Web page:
With new dogs come lots of fun, joy, and… possibly chewing! But before you train your dog to put an end to this behavior, it’s important to recognize that chewing is not only natural but also has a number of benefits.
Read on to learn everything you should know about chewing, including how to manage it to keep your furniture, shoes, or other items teeth-mark free!
Why dogs love to chew
If you’ve ever watched your dog during their play or downtime, you would’ve already noticed that they love to chew! The most important thing to keep in mind is that they don’t engage in this behavior to spite you.
In fact, there are many different reasons as to why dogs chew. For instance, like infants and toddlers, puppies love to explore their world by using their mouths and also need to relieve teething discomfort. And as they grow older, regular chewing is a natural way to clean teeth, as gnawing scrapes plaque off of teeth, as well as keep it strong and healthy!
It’s also been found that chewing releases endorphins in a dog’s brain. Known as the “happiness chemicals,” a release of endorphins can be compared to the feeling that we humans have when laughing., making feeling a healthy way to ease stress and anxiety.
Other reasons include:
- Lack in training
- No access to safe and appropriate chew toys
- Separation anxiety
- Behavioral issues because of which chewing becomes a coping mechanism
- Excess energy
How to manage dog chewing
Now that we’ve established the importance and benefits of chewing, it’s time to learn the best ways to manage the behavior, to keep your dog (and your home) safe. Ultimately, the secret to managing dog chewing is simply teaching your dog what to chew!
Keep prohibited items out of reach
When you’re training your dog, it’s best to set them up for success as much as you can! To help them learn what is and isn’t okay to chew, don’t make items that fall in the second category easily accessible. Keep clothing, shoes, books, and even trash out of their reach!
Give chew toys that are easily distinguishable from other household items
Related to the first tip, help your dog differentiate between toys they can chew and regular household items. Using old shoes or socks as chew toys will only confuse them!
Supervise your dog until they are only chewing on appropriate items
As with any other training, consistency is key. Avoid accidents and mistakes by keeping your dog on a leash even indoors or inside a crate filled with safe toys to chew. It’s important to remember that crates and cages should never be used as punishment. Rather, they’re meant to become safe spaces for your dog to retreat to or relax in!
Provide sufficient physical and mental stimulation throughout the day
One reason dogs love to chew is to amuse themselves out of boredom! This is why you’ll notice that dogs who get plenty of physical and mental exercise are often the most well-behaved. Learn the amount of exercise your dog needs, which is based on factors such as age, health, and breed characteristics, and make sure to incorporate it into your routine!
If you catch your dog chewing on something they shouldn’t, use the “trade” approach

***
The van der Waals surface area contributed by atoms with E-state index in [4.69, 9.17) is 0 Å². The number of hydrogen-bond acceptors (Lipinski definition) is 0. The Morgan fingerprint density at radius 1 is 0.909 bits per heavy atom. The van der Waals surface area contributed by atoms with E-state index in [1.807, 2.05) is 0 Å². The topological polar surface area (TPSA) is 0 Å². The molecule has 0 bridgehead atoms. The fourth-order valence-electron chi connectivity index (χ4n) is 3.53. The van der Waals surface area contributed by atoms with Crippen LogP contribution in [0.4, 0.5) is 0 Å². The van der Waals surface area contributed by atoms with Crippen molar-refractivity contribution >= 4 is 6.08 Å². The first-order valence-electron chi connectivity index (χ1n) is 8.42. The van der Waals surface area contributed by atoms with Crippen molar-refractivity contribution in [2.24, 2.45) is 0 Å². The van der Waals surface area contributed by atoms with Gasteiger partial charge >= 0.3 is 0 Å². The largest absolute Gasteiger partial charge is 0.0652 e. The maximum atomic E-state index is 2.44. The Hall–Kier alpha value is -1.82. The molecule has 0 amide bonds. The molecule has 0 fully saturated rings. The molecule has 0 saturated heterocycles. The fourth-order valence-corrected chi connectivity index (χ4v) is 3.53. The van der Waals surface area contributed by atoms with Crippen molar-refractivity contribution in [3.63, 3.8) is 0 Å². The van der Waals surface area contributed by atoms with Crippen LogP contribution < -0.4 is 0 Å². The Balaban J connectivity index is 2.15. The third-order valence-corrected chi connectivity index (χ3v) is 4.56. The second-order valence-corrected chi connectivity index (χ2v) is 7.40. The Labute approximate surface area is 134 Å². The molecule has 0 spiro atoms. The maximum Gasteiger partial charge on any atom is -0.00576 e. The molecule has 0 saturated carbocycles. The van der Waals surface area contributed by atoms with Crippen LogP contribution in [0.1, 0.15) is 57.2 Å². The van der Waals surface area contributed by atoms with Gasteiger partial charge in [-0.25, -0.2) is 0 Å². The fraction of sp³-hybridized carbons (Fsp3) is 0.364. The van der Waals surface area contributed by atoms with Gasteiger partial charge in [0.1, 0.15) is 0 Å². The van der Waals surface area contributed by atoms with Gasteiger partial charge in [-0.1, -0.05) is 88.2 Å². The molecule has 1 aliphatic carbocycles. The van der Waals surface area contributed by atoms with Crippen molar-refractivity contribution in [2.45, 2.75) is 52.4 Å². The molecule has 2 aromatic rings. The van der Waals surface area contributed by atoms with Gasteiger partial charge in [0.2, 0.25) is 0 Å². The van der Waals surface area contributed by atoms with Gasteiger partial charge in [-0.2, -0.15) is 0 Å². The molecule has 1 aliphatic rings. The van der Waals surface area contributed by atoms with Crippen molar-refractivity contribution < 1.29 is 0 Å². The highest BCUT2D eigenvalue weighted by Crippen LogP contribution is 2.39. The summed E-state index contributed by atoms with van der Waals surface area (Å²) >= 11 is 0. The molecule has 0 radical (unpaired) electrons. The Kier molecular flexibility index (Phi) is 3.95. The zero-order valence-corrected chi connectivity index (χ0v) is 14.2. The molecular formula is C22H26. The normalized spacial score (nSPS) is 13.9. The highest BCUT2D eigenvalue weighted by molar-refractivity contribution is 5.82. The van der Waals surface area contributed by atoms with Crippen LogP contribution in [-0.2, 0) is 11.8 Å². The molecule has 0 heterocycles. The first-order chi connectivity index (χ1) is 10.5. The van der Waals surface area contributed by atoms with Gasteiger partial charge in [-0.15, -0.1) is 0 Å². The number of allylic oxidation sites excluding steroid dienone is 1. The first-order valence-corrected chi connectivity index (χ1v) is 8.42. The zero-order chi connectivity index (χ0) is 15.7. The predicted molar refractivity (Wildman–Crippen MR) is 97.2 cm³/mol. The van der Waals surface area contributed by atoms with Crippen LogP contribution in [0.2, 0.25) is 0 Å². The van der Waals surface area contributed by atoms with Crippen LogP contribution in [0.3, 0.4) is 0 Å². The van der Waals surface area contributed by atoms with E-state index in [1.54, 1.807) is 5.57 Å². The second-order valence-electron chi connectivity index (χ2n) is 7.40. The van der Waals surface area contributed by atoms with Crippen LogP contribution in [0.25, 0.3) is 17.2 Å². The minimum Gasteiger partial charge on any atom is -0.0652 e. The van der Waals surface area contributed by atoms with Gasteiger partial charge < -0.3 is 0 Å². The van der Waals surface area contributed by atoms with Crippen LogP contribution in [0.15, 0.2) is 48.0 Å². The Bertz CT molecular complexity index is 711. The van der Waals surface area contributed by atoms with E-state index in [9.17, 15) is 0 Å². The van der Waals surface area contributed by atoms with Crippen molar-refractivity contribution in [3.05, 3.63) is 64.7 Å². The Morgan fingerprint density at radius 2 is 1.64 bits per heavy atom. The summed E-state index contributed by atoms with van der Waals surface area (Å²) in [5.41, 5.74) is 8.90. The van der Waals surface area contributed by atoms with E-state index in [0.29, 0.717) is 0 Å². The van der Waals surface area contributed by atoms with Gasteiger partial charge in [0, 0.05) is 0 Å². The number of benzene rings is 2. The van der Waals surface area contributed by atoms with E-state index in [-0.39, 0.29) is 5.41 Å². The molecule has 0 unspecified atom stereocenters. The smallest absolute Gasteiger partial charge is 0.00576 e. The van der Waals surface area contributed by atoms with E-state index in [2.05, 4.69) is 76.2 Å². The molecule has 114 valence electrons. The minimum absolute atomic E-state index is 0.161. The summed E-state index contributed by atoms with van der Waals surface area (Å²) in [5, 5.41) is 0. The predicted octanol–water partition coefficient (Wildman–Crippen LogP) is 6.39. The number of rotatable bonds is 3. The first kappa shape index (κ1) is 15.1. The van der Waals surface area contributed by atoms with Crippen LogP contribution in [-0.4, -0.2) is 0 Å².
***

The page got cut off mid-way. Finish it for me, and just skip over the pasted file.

During training, it’s inevitable that your dog will chew inappropriate items at some point. When this happens, practice getting them to give up the item in exchange for a proper chew toy or a treat. Forcefully removing items from their mouth can lead to their developing guarding behavior or even running away from you!
Don’t chase your dog if they grab an item and run
For dogs, being chased by their owner is fun and counts as play! Instead of running after them and giving them exactly what they want, try calling them to you and offering them a treat or a chew toy.
Soothe teething pain with rubber toys
Teething can cause pain in puppies. To help relieve them of the discomfort, you can try placing a rubber toy in the fridge for a few minutes! This will provide a cooling effect on the gums and teeth, soothing any discomfort.
Set realistic expectations
Don’t expect impressive results after a day of training. It’s important to practice patience towards your dog, as they’ll need time to learn what the appropriate chew toys are and the behavior you expect from them!
What NOT to do during training
Teaching our dog to learn new behaviors can be a tiring process. But as a responsible pet owner, you mustn’t shortcut your way around the training process or worse, punish your dog when they make a mistake!
When teaching your dog to redirect their chewing towards appropriate toys and items, avoid doing the following:
- Showing your dog the damage they did, along with physical or verbal forms of reprimand such as spanking or scolding. While dogs are intelligent, they can’t connect your punishment to a behavior they did hours or even just minutes ago!
- Punishing your dog by using duct tape to keep their mouth closed around a chewed object or tying a damaged item to them. Not only are punishments like these inhumane, but they also teach dogs nothing!
- Leaving your dog in a crate for long periods of time. Again, crates should serve as safe spaces, not a place to lock up your dog when they make a mistake. Using crates as punishment teaches your dog to hate them, which is counterproductive to obedience training!
- Muzzling your dog to prevent chewing. While this is usually done more as a preventive measure, muzzling your dog is only a band-aid solution. It’s still best to train them to identify which items are safe for them to chew!